Haitian Asylum Seeker A Free Man After Two Years In ICE Custody
His first stop? Church.
Haitian asylum seeker Ansly Damus was released from ICE detention after two years of incarceration.
"I'm free and happy," Damus said as he walked out of the Ohio facility, according to the Cleveland Scene. "I see the sun!"
Damus’ ordeal started in 2014 when he criticized a politician while teaching an ethics class in his native Haiti, according to HuffPost. His comments angered a gang who was loyal to the official, and he began to fear for his safety. He went to Brazil but left after 18 months because of discrimination.
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“They set my motorcycle on fire and threatened to kill me,” Damus said. “Fearing for my life, I fled Haiti 10 days later, leaving behind my wife, two young children, parents and siblings. I was in Brazil for 18 months, living first at a refugee camp, and later in a shared, rented room. I found work in construction but faced discrimination. I was told I was an animal, that people like me were flooding the country to steal jobs. There was no life for me there, but I was afraid to go back to Haiti.”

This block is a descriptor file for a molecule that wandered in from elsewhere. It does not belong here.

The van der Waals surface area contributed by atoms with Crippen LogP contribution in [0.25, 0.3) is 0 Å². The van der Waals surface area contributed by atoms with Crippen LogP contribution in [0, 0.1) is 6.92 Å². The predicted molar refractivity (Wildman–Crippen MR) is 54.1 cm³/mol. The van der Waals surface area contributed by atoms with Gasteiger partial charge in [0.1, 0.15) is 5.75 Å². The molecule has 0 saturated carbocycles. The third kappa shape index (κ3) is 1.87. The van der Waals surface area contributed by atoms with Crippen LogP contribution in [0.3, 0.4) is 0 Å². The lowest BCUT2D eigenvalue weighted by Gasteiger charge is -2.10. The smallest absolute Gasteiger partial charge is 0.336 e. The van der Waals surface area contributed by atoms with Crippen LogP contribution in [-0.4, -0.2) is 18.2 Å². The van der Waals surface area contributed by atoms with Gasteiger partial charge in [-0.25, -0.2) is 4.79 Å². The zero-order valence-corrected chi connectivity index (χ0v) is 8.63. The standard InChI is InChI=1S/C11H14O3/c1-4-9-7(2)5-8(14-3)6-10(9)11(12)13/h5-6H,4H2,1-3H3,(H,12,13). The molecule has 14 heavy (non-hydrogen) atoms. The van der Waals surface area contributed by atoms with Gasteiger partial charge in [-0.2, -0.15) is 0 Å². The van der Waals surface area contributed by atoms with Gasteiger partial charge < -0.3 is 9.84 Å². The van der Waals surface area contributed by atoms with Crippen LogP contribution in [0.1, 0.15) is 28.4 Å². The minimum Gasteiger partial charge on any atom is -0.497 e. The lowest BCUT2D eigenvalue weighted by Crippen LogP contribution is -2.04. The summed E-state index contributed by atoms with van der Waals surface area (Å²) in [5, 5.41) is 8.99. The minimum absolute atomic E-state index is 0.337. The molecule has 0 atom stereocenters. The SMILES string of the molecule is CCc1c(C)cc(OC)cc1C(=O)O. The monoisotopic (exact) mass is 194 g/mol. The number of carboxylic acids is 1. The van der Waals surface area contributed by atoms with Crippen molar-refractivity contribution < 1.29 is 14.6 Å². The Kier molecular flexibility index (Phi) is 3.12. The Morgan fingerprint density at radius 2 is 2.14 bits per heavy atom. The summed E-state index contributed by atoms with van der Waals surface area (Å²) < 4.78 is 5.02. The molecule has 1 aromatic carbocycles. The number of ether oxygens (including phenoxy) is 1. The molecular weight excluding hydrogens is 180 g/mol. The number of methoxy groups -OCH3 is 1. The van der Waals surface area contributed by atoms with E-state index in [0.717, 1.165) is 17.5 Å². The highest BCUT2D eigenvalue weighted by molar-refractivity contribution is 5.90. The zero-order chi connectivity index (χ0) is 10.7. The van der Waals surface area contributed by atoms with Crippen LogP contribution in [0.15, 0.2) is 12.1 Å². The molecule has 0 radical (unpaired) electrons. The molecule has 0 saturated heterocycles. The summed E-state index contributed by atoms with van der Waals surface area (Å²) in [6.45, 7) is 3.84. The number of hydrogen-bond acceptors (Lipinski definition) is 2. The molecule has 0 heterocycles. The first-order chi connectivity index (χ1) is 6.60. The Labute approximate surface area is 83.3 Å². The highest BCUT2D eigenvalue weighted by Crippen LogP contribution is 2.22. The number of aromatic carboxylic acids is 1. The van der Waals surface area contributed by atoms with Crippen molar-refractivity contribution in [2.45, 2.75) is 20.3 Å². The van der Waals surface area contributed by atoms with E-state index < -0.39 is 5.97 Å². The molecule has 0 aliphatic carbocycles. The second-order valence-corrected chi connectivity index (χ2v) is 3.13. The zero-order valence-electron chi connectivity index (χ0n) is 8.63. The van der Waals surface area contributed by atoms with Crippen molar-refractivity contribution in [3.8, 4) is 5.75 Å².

Believing he would be safer in the U.S., the educator fled to the California border, where he was captured by ICE in October 2016. The majority of Damus’ incarceration was spent in a windowless cell at an Ohio county jail where he was not allowed outside for recreation. A judge granted him asylum twice, but he was never released because the federal government kept appealing the decision.
Damus’ ordeal drew extensive support, including from Cleveland couple Gary Benjamin and Melody Hart, who agreed to house and sponsor him during his immigration court proceedings. The couple bused a group of allies to Cleveland to support Damus during a hearing on Wednesday.
Damus was expected to remain in custody until the ACLU filed a class-action lawsuit on his behalf to secure his freedom, making his sudden release a surprise to everyone.
“There never was any reason to imprison him, but we’re delighted he’s being released now,” David Hausman, an ACLU attorney who represented Damus, told HuffPost. “It’s a wonderful moment ... but it’s also just awful what he’s been put through, and there’s no conceivable justification for it.”
Damus isn't a completely free man yet. Under the terms of his parole, he must wear an ankle bracelet and stay with his sponsors.
ICE has not commented on the case. The only explanation provided in arguing against the asylum seeker's release was to claim Damus is a flight risk without a connection to the community.
Thanks to Benjamin and Hart, Damus now has a community connection and plans to strengthen that bond with his first act as a paroled man.
"I want to go to church and thank God,” he said.
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